FEED Summer 2024 Web

it’s entirely seamless; the audience can’t see where the virtual world ends and the real world begins.” The XR approach offers numerous advantages over green screen. “Instead of standing in a green box, the presenter can interact with everything they see around them,” says Radi. “It’s like being teleported into a place – you can have the same experience as if you were really there. It gives so much more realism.” The presenter and physical set can be lit by the light from the LEDs. “All the reflections we get from the set are a plus for us, whereas in green screen, they’re something you need to remove,” adds Radi. “When the environment reflects on the talent, it gives more of the feeling of physically being there.” There’s also a time-saving aspect. “Once you’ve set up the scene, that’s it, everything works. You can make changes to the set instantly.” exciting, according to Daniel Aslam, senior manager and head of business development at Deutsche Telekom (DT). The promise of viable, affordable – and above all, comfortable – VR headsets from the likes of Apple, Metaquest, Samsung and Google has rekindled DT’s interest in creating XR content on its sports streaming channels, such as Magentasport. KEEPING FANS ENGAGED The potential of XR at the viewer’s end is also For this year’s Euros, the company worked with Accedo to develop a prototype XR sports streaming application for Magentasport. Alongside the main 2D stream of the match, viewers can choose between two additional channels: one hardcore tactical, the other social media-based. Further options include live statistics, a video-on-demand stream for instant replays, an interactive mini-pitch with avatars showing each player’s current location and a 3D advertising window, where viewers can interact with 3D representations of products – look around a car, customise a running shoe, etc. DT’s previous XR trials found that, while earlier- generation headsets left much to be desired, the concept itself was a hit. “Viewers were impressed,” admits Aslam. “They said: ‘I can be my own director, select between many camera feeds and feel as though I’m really there at the game.’ We’ve also developed a co-watching experience for two people at different locations, using avatars.” GHOST STORIES One limitation of conventional 3D XR is that, because the displayed content must be rendered to match the perspective of the moving camera, multicamera shooting is unfeasible. A nifty get-round is software such as Ghostframe, which can drive the LED video wall at four times its usual speed (eg 100fps instead of 25), enabling it to display four different versions of every frame. Each version can then be rendered for a different camera, which is locked on to that feed so it only sees its own frames.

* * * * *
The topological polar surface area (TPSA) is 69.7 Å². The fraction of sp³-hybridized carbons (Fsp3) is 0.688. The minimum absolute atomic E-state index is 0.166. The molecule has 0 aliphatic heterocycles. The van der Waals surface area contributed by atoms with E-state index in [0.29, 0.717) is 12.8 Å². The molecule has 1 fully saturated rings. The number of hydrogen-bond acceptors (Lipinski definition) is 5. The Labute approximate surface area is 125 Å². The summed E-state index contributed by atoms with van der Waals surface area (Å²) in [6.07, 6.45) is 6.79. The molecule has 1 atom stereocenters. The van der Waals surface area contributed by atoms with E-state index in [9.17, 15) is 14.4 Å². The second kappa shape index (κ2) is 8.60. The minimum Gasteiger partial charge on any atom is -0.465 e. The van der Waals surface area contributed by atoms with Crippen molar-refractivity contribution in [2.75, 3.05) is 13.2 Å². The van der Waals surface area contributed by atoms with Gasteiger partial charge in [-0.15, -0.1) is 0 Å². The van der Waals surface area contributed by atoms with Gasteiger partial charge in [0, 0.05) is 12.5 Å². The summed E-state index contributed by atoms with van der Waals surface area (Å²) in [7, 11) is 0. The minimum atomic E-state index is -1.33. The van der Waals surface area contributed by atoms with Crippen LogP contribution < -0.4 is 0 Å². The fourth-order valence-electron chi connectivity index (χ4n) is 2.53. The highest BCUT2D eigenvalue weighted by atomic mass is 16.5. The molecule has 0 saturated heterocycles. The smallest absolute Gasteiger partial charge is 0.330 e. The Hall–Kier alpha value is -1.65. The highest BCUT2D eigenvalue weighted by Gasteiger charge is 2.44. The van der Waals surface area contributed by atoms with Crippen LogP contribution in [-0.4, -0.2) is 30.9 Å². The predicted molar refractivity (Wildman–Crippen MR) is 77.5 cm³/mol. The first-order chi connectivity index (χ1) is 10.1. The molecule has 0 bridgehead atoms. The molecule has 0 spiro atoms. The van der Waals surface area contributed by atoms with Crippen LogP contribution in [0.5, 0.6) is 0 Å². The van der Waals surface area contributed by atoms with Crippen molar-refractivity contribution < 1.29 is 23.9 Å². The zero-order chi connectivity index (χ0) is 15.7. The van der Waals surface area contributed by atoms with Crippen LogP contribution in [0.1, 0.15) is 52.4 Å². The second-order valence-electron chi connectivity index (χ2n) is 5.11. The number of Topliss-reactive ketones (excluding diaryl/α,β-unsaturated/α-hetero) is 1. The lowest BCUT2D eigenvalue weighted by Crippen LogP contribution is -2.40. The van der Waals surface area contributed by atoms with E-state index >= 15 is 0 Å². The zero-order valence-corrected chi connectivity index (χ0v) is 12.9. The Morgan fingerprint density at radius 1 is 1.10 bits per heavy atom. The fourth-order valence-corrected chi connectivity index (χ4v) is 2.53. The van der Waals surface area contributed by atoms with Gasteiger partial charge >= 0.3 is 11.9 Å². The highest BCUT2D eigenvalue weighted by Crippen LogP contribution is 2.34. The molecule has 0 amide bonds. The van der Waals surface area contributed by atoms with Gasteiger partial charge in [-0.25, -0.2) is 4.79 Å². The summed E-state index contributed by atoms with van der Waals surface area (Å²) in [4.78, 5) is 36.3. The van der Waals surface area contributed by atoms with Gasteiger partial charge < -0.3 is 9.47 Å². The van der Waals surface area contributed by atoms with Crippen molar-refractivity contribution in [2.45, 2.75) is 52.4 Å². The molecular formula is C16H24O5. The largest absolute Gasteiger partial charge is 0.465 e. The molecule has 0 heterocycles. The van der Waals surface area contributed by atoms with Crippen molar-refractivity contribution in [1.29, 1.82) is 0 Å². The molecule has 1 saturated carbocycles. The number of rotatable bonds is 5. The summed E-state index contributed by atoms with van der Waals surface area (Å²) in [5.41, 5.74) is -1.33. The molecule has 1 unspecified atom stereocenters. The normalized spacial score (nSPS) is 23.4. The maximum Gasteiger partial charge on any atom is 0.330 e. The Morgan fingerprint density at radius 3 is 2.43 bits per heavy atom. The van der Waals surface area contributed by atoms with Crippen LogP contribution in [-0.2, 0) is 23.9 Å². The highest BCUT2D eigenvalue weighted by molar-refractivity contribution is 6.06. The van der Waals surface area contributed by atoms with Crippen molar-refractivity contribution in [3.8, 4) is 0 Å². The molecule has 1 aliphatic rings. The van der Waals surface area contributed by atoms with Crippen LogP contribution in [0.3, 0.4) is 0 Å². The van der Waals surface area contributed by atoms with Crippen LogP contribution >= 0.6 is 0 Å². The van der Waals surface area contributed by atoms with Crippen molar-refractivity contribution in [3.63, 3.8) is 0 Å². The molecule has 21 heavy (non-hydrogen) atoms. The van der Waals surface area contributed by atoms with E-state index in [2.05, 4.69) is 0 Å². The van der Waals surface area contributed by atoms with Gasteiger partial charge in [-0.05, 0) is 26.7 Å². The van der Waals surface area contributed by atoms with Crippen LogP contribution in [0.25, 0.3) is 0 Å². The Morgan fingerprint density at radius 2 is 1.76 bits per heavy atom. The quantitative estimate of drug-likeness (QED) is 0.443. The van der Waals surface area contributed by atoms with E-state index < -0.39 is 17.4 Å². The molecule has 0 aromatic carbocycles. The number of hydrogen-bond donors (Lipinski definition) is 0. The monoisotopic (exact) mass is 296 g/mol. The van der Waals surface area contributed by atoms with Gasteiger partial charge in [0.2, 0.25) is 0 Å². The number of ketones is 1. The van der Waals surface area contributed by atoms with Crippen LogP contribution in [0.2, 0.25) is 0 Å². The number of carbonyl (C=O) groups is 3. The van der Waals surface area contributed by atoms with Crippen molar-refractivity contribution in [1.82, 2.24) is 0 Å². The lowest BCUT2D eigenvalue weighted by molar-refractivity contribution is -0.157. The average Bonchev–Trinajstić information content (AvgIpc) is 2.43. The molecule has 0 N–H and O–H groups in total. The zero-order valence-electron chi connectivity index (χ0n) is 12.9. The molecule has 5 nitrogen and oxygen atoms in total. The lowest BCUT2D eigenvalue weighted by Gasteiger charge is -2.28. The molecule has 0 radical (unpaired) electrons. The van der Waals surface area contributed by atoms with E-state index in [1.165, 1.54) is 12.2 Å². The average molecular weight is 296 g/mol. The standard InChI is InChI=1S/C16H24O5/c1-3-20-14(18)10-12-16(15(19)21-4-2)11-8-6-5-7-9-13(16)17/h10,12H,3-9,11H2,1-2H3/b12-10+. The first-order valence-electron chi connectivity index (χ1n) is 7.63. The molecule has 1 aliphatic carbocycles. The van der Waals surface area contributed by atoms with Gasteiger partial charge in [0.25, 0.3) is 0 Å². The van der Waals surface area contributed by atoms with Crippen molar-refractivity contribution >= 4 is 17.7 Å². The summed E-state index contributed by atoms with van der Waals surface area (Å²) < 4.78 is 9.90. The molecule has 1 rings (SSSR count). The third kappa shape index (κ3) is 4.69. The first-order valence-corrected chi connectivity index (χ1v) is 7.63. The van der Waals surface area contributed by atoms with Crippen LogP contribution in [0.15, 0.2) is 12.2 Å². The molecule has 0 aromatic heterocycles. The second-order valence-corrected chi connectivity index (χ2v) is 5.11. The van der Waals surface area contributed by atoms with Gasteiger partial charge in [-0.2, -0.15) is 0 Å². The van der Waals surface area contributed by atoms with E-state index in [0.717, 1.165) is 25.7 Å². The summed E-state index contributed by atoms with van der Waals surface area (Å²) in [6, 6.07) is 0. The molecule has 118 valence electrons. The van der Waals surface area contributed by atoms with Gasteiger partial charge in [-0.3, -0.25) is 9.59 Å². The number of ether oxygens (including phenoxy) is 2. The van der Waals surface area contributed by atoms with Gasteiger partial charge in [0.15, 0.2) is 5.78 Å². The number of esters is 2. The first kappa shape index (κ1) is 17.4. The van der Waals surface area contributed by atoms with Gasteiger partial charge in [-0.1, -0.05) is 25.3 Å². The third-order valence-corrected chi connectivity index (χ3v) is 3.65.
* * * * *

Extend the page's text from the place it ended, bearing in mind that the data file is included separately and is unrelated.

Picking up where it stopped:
AR is especially interesting for Aslam. “You’re not completely isolated, but you can see through the virtual content into your real environment.” XR is perfectly affordable for broadcasters, Aslam believes, since most of the technology (particularly myriad cameras at matches) is already in place. But more needs to happen before it becomes a commercial reality.

XR MARKS THE SPOT The use of XR ensures news coverage hits the mark with young viewers, who seek engaging and visually rich content


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